Michael Bay remains one of Hollywood's most divisive filmmakers, with his work on the Transformers movies proving to be particularly controversial (especially among longtime fans of the franchise). Despite negative reviews, the movies were a huge success at the box office, and the director would ultimately stick around long enough to make four of them before Paramount chose to head in a different direction.
Doing the rounds to promote Ambulance, Bay reflected on the test screenings for his first Transformers movie, admitting that it was then he realised his target audience might not be the one he expected.
"I'm telling you, here's a little trick. When directors go pre-screen their movies, we're testing them, you see what [audiences] feel and whatnot, and I've got the sound thing there, you want to throw up," Bay recently told Screen Rant (via SFFGazette.com).
"Every director wants to throw up the first time a big audience is looking at that thing. And you'll see people walking down slowly in the test, and you want to grab them, 'No, no, no. Hang on. There's a big scene. If you miss this scene, you're going to miss the whole thing.'"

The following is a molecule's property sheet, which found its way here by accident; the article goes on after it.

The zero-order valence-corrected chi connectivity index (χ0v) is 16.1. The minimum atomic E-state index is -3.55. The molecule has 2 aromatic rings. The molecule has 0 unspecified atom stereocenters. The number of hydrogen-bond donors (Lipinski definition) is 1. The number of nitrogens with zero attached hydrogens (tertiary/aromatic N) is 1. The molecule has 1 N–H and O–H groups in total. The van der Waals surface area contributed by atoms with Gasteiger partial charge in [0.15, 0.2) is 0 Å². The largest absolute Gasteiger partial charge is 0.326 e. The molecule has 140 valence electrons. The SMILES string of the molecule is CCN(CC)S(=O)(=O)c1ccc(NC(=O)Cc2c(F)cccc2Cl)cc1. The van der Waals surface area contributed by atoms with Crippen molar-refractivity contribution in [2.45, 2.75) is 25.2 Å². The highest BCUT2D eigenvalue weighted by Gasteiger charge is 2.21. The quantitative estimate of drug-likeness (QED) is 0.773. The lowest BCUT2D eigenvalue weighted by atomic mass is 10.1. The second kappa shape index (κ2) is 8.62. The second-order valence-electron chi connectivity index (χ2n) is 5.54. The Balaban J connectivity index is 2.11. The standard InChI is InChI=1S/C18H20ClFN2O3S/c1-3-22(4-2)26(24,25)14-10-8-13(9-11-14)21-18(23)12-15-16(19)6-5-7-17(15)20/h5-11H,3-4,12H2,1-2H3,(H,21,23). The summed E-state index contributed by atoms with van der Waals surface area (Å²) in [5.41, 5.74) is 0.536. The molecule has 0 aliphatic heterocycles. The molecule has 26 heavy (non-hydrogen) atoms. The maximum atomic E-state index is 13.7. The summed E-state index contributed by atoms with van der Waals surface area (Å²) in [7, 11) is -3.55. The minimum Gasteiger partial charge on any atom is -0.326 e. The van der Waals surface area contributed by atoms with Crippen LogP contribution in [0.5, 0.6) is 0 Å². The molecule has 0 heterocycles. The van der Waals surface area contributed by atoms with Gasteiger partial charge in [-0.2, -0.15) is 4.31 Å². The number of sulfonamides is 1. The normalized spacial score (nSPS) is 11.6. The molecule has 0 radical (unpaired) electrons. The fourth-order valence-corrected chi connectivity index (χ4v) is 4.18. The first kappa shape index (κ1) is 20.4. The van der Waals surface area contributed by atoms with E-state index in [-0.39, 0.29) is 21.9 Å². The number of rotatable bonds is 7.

"So it's intense, like Transformers. So two houses, 400 people in each house, starting 15 minutes difference or something like that. I'm now watching it with a whole bunch of families and kids, and I'm like, 'Okay, dumb robot movie. Oh my God. It's just a kids' movie. Oh, man. Oh, what did I do?' It gets a huge score, and it was unfinished," he continued. "Then I go to the next theater, and I've got the sound thing and there's an empty seat and there's a guy, whatever. This is more of the adult kind of room, and I look to the guy and I [ask], 'Do you like this movie?' And he goes, 'Meh.'"
"And I'm like, 'Oh, this is terrible. I just made a terrible movie.' Whatever," the director concluded. "Huge matching score, like a 94. That's a spectacular movie score."
It's fascinating to get these insights from Bay, especially as he's clearly aware that what he delivered was exactly what critics and fans have been saying about this franchise since 2007. However, with audience scores that high, it's no wonder the director stayed the course, and he clearly made the right decision considering his Transformers movies would go on to gross billions of dollars.
Like it or not, they had their fans, which was evident from those all-important box office receipts.
Only time will tell whether Paramount can deliver movies that are a little more fan-pleasing in nature. Bay has since moved on from the world of Autobots and Decepticons, anyway, and many critics have called Ambulance his best movie to date (praise like that was never heaped on Transformers).
Were you a fan of what Bay did with this franchise?